Everyone knows the Pittsburgh Penguins have tremendous depth in their offense. Going back to the Jordan Staal era, the Penguins ha better depth down the middle than any other team in the NHL. Looking at their roster, one could very well make an argument that Joe Vitale is emerging as one of the best fourth-line centers in the entire league if not already the best.
Vitale is spending his fourth season with the Penguins and has brought a lot of elements he developed in the AHL in Wilkes-Barre up to the big show.
As a seventh round pick in the 2005 draft, he made his debut with the team on February 10, 2011 against the Los Angeles Kings. Though it was a thrill for him to see his first action in the NHL, he will certainly not forget his second game he appeared in for the Penguins the following night.
Who can forget the infamous New York Islanders game on February 11, the game that was seen all over YouTube as one of the most brutal games in NHL history. New York was out for blood against Max Talbot and the Penguins as gloves were dropped in what seemed like every five minutes. Vitale could say he got comfortable when he tallied an assist and his first fight against Andy McDonald. Though is was a brief fight, it was fair to say Vitale won after throwing a number of right fists at his opponent.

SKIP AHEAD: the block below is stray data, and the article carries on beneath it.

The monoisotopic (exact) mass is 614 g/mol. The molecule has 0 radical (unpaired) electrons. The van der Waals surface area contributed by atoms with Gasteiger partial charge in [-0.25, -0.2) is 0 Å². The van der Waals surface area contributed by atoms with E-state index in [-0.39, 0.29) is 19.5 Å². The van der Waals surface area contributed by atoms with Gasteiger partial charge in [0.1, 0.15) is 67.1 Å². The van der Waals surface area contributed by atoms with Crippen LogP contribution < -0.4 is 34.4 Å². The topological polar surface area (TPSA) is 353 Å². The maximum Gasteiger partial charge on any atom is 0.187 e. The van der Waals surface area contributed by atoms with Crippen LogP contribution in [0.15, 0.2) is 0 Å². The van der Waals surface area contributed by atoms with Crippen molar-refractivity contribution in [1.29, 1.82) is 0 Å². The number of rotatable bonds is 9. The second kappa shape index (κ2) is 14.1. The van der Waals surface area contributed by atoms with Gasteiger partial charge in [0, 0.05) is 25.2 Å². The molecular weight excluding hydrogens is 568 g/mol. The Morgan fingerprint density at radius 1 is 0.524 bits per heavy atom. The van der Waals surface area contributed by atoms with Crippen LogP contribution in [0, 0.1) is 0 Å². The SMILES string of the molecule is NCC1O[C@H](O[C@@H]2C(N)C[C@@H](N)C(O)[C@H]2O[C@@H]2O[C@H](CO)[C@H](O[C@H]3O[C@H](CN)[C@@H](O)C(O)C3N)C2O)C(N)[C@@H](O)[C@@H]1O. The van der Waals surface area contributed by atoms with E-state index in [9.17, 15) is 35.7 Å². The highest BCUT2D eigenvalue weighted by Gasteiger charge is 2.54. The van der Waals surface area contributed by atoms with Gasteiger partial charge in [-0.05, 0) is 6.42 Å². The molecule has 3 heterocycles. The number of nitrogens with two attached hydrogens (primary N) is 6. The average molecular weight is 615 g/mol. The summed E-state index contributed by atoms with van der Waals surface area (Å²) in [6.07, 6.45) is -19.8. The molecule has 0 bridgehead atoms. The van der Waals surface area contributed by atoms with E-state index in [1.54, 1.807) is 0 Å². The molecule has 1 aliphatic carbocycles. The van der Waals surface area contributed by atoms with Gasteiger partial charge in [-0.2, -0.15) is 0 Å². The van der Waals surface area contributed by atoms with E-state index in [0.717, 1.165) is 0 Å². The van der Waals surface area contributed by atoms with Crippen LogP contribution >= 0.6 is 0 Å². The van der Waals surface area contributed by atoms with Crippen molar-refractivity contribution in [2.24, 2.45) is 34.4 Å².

Just a few years later here he is solidifying himself as Pittsburgh’s everyday fourth line centerpiece. His speed and agility help spark the Penguins’ fourth line, and he always plays with an intensity as if to say he wants more minutes. In particular, his forecheck has improved this year and always finds a way to create turnovers in the offensive zone.
Head coach Dan Bylsma, who is known to switch lines throughout the game, will even place him alongside Sidney Crosby and Evgeni Malkin from time to time.
This season, Vitale has five assists in 20 games and 15 penalty minutes. He is establishing himself as a fine center on a team that already has two of the best in the game.
His faceoff percentage is often overlooked as well. This year, he is sitting at 56 percent on draws after posting a very good 61 percent in 33 games last season. Throughout his young career he has won 701-of-1,230 (57 percent).
That alone makes him a true role-player on this team, and Bylsma has shown great confidence in him when Pittsburgh needs a big faceoff win throughout the course of a game.